NOMS!!!!! Need to have a lie down now...all that wine.... mmmmmm

Saturday, December 10, 2011

Apricot Tart

I love summer ;) Stonefruits are in abundance and oh my God! Mangoes, don't even get me started on them, I am thinking there should be a scent for mangoes in the perfume range.. No? Maybe I will just make my own mango shampoo or something...

Back to stonefruits, err, yes, one of my favourites are the apricots. I love them, dried, stewed and fresh as well. Today, I am following a recipe from for this easy free form Apricot Tart.

Fingers and toes crossed and let's not burn the kitchen down. I have followed it to a tee except for kosher salt. What is that? Hmmm.... must google, meanwhile, yup table salt will do and this is why I failed at baking everytime!! Err, sometimes, not so good when I improvise ;)

I know I can't bake but I still carry on like a trooper, baking like nutter, I hate being a failure, so if I must fail, I will damn well fail splendidly..teeeheheh ;) Wonder what will happen if I accidentally dropped some white choc bits in it?

Short Crust Pastry:

1 1/4 cups (175 grams) all-purpose flour

1/2 teaspoon (2 grams) salt

1 tablespoon (14 grams) granulated white sugar

1/2 cup (1 stick) (113 grams) unsalted butter, chilled, and cut into 1 inch (2.5 cm) pieces

1/8 to 1/4 cup (30 - 60 ml) ice water

Apricot Filling:

1 1/2 pounds (680 grams) fresh ripe apricots (8 large or 14 small apricots)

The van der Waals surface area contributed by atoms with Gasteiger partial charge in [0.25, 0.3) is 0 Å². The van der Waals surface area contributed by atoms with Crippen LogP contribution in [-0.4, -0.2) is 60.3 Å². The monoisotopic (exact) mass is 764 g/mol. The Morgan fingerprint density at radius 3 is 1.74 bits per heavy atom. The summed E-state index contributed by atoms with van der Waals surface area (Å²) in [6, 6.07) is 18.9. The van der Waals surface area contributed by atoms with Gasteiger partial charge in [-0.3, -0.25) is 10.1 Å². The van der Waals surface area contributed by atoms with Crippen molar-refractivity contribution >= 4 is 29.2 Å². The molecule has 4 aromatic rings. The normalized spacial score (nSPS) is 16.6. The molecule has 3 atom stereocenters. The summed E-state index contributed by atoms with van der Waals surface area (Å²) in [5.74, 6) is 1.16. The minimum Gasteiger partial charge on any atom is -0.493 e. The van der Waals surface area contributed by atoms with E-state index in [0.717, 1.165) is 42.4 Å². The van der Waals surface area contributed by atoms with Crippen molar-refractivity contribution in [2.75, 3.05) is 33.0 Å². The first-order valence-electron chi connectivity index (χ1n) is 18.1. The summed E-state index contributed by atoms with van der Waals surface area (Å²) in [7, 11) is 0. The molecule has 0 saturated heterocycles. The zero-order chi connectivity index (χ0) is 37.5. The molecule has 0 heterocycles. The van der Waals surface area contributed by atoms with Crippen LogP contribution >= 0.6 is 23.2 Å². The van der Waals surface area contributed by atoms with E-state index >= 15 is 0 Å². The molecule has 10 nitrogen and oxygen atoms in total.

1/3 - 1/2 cup (65 - 100 grams) granulated white sugar (or to taste)

1/8 teaspoon kosher salt  {I don't know what this is, so I used table salt heheheh ;) }


1/4 cup (25 grams) chopped pistachios or almonds

The method as per the recipe
Short Crust Pastry: In a food processor, place the flour, salt, and sugar and process until combined. Add the butter and process until the mixture resembles coarse meal (about 15 seconds). Pour 1/8 cup (30 ml) water in a slow, steady stream through the feed tube until the pastry just holds together when pinched. Add remaining water, if necessary. Do not process more than about 30 seconds.

Turn the pastry out onto your work surface, gather it into a ball, cover with plastic wrap, and refrigerate for about one hour to chill the butter and allow the gluten in the flour to relax.

Once the pastry has chilled, remove from refrigerator and place on a lightly floured surface. Roll the pastry into a 13 inch (32 cm) square. To prevent the pastry from sticking to the counter and to ensure uniform thickness, keep lifting up and turning the pastry a quarter turn as you roll (always roll from the center of the pastry outwards to get uniform thickness). Transfer the pastry to a parchment paper lined baking sheet. Cover and place in the refrigerator while you prepare the apricots.

Apricot Filling: Wash the apricots. Cut the apricots following the suture from stem to blossom end and then up the opposite side. Gently twist the two halves of the apricot and it should easily separate. Remove the seed and cut each half into two or three wedges (depending on size). Place the wedges of apricots in a large bowl and season with a pinch of salt. Then add the granulated white sugar and toss gently to combine. Arrange the apricot wedges evenly on the pastry (cut side up), leaving about a two inch (5 cm) wide border. Scrape any remaining sugar from the bowl and sprinkle over the apricots. Gently fold the edges of the pastry up and over the apricots, pleating as necessary. Make sure to seal any cracks in the pastry.

Bake the tart in a preheated 405 degree F (205 degree C) oven for about 35 - 45 minutes or until the pastry is golden brown. Remove from oven and place on a wire rack to cool. Garnish with chopped pistachios or almonds. Best served warm, with vanilla ice cream.

Makes one - 11 inch (26 cm) tart.

Friday, December 2, 2011

Assam Prawns